Although you wouldn’t read about it, making sure his customers get their news fresh off the press hasn’t come without some health sacrifices along the way for Maitland newsagent Rodney Porter. Working long hours and regularly eating takeaway food began taking a toll on the Thornton father-of-four who decided to take action and participated in Healthy Dads, Healthy Kids, where he lost more than 12kgs. The award-winning programme is a partnership between Coal & Allied, Hunter Medical Research Institute (HMRI), the University of Newcastle, Hunter New England Health, and the community. It’s being rolled out in communities across the Upper Hunter Valley, and runs for seven sessions over 12 weeks, focusing on weight loss, healthy eating, and physical activity sessions designed to help dads and their children bond.
Mr Porter, who has owned his newsagency for nine years, participated in the programme with his two older children Toby, 10 years old, and Tom, six. “I had got accustomed to taking the quick and easy approach with food. I start work around 4.30am every day and had got into the bad habit of eating on the run while driving around delivering papers,” Mr Porter said. “For breakfast I’d stop and have a pie or sausage roll, and at lunch time it would be a similar take away food. “I was starting to feel unhappy about my weight and it was only when my son brought home the brochure about the programme and asked me to do it that I felt motivated enough to take action.”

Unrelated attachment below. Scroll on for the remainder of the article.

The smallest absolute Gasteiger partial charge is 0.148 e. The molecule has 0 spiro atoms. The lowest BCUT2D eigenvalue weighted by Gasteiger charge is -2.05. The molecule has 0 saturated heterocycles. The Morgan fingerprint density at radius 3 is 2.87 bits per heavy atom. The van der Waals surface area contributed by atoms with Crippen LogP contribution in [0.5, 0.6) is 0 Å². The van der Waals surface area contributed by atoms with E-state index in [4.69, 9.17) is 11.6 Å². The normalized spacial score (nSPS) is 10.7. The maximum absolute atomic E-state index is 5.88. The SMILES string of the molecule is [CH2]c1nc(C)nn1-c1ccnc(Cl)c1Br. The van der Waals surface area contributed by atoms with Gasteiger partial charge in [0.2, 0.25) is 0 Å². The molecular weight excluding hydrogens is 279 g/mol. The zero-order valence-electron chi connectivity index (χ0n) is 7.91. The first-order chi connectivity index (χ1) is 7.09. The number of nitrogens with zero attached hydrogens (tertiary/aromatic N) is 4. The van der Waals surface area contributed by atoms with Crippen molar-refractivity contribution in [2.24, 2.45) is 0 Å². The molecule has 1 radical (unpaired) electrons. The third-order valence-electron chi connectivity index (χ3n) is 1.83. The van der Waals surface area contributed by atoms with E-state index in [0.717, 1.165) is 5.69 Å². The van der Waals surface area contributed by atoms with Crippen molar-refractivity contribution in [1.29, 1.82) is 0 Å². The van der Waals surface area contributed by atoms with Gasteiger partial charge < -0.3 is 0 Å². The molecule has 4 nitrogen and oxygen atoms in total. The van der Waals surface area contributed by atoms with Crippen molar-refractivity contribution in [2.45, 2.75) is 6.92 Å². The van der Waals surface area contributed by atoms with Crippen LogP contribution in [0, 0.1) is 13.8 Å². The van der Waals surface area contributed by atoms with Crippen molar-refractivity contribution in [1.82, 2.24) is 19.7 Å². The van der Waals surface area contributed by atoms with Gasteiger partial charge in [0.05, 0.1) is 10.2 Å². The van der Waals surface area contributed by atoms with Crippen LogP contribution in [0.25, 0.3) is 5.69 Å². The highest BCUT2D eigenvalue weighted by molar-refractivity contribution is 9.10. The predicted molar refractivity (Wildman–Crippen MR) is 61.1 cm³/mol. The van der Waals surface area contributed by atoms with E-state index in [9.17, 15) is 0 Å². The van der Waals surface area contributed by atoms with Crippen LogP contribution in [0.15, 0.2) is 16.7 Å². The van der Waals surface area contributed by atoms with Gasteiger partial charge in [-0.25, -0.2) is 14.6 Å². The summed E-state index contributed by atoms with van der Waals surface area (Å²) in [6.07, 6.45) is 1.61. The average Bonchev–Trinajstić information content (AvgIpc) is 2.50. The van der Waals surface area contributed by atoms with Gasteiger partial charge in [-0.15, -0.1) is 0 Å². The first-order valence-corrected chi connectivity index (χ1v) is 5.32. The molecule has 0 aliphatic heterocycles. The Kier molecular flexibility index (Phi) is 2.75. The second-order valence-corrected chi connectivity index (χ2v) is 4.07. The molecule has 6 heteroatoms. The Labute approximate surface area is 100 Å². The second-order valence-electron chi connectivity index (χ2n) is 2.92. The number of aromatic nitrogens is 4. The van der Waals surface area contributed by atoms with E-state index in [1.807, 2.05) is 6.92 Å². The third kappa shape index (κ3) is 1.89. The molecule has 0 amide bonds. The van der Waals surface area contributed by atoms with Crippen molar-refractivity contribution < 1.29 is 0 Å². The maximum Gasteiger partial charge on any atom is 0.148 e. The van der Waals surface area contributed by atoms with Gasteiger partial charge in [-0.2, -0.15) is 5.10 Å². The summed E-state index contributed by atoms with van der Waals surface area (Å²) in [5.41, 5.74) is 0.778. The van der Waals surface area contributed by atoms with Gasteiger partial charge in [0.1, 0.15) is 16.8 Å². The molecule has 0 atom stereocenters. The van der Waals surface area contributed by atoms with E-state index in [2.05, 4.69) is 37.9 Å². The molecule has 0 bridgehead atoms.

Mr Porter said he had a gym membership but never used it and many of the fathers at his son’s soccer games often talked about losing weight but didn’t do anything about it. “It’s funny because when I was doing the programme, some of my mates jokingly bagged me out for it, but when I started to lose weight some of their wives began nudging them to get involved too,” Mr Porter said. “Even though the programme finished about a month ago, I’ve remained conscious about what I put in my mouth and I make sure I get enough exercise and more time with the kids. “Now I go to the grocery shop and stock up on foods like cereals, yoghurts, and fruit for the week so that I don’t have to go out and buy food every day and it’s also saving money. “Also, instead of driving up each and every driveway to make my paper deliveries, I park at the end of the road and get out and walk. I’ve actually made a deliberate effort to increase my steps each day. “My family and kids are happier now because we play a lot more and do activities together like bike riding, walking, playing in the park, kicking the ball, and just bonding with each other.”
Healthy Dads Healthy Kids programme manager Dr Drew Miller said more than 25 dads and over 50 kids from Maitland had participated in the programme so far and it will come back to the city again.